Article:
But the Post Office’s latest accounts reveal that it made revenues of £263million from banking in 2023, up from £230million in 2022.

Post Office top executives are also paid bonuses depending on, among other things, the amount of banking revenue the firm makes.

Hitting targets for Post Office banking revenue is 10 per cent of the 2022/23 short-term incentive plan bonus scheme the Post Office runs for its chief executive, Nick Read, and chief financial officer, Alisdair Cameron.

Individual Postmasters, who run Post Offices, are also paid per banking transaction, but are free to promote this service or not as they say fit.

Last year the Post Office increased banking remuneration to Postmasters by 20 per cent, on top of doubling the payment in August 2022.

The Post Office has three main business areas:

  • Mail, retail and government services (sending letters and parcels, selling goods such as envelopes and stationery and helping people access benefits and other government needs)
  • Banking, payments and transactional services (such as Post Office banking and providing ATMs)
  • Financial services, identity services and insurance (such as selling insurance and savings and providing passports and driving licences)

Banking and financial services are the two major growth areas for the Post Office, according to its latest financial results.

The Post Office made £310million from mail, retail and government services in 2023 – down £46million on the year before, partly due to people sending fewer letters.

As one door closes: Post Offices have moved in to the vacancy left by closing bank branches

As one door closes: Post Offices have moved in to the vacancy left by closing bank branches

But it made £379million from banking and payments (up £50million) and £126million from financial services (an increase of £44million).

Only 41 per cent of the Post Office’s 2023 revenue came from mail and other ‘traditional’ areas – with 57 per cent coming from banking and financial services.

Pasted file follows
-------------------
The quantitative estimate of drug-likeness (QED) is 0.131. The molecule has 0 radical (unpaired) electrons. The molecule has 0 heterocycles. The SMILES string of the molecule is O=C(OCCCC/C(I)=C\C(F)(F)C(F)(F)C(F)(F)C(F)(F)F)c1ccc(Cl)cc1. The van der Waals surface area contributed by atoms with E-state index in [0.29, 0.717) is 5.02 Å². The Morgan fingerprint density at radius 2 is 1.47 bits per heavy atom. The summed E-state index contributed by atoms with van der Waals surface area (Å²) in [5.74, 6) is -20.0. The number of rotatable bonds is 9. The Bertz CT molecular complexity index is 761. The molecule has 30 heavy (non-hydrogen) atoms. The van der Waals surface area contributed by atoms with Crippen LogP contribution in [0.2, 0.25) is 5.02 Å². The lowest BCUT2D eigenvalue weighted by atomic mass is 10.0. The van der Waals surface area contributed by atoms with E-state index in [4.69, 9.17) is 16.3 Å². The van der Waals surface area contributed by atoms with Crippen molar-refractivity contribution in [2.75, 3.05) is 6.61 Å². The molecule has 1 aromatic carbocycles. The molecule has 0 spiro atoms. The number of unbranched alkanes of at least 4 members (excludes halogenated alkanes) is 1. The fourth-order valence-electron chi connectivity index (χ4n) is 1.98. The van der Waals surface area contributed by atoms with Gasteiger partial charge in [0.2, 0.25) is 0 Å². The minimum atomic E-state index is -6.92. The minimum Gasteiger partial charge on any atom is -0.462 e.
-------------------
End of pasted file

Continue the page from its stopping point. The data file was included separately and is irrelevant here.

In other words, the Post Office has to keep sending letters and parcels, but that’s not where the money is.

It is no surprise then that the Post Office’s most recent financial accounts single out banking as a big growth area for the venerable institution.

Post Office chair Henry Staunton said in the firm’s 2022/23 annual report: ‘There are also reasons to be optimistic. 

‘We are identifying new opportunities, notably in mails, banking and digital identity and, provided we are as committed to our future as we are to resolving our past, I firmly believe that the business can aim towards a brighter future.’

The major problem with Post Office banking is that it only offers a fraction of the services customers can get in a high street bank.

Customers can only do four things when banking at a Post Office: pay in cash, withdraw it, pay in cheques and check their balance.

Even that limited menu of options is further restricted depending on your bank.

For example, while Virgin Money customers can do all four of the options, Nationwide customers can only do two – withdraw cash and check their balance, although the building society has been vocal on keeping its branches open. 

For anything else, such as opening a current account or sorting out a problem, customers either have to travel to one of the declining number of physical bank branches or rely on the phone or internet.

But even that may change in the future.

Post Office chief executive Nick Read has hammered home the point that Post Office banking is only going to grow.

Read said: ‘Following a three-year-plus campaign which we are proud to have led from the front, government has now legislated to protect free-to-use cash services for people and business across the country.

‘That guarantee should cement the position of our branches as one of the principal channels for accessing cash services in the long term, particularly as we look ahead to the negotiation of Banking Framework 4 due to come into effect in January 2026.’

The Post Office may even move into offering more loans in its branches.

Mr Staunton said: ‘The Post Office’s new financial services partnership with the Bank [of Ireland] is focused on savings but will also, for the first time, also enable the Post Office to strike new deals in the future with other financial providers, particularly with regards to personal loans.’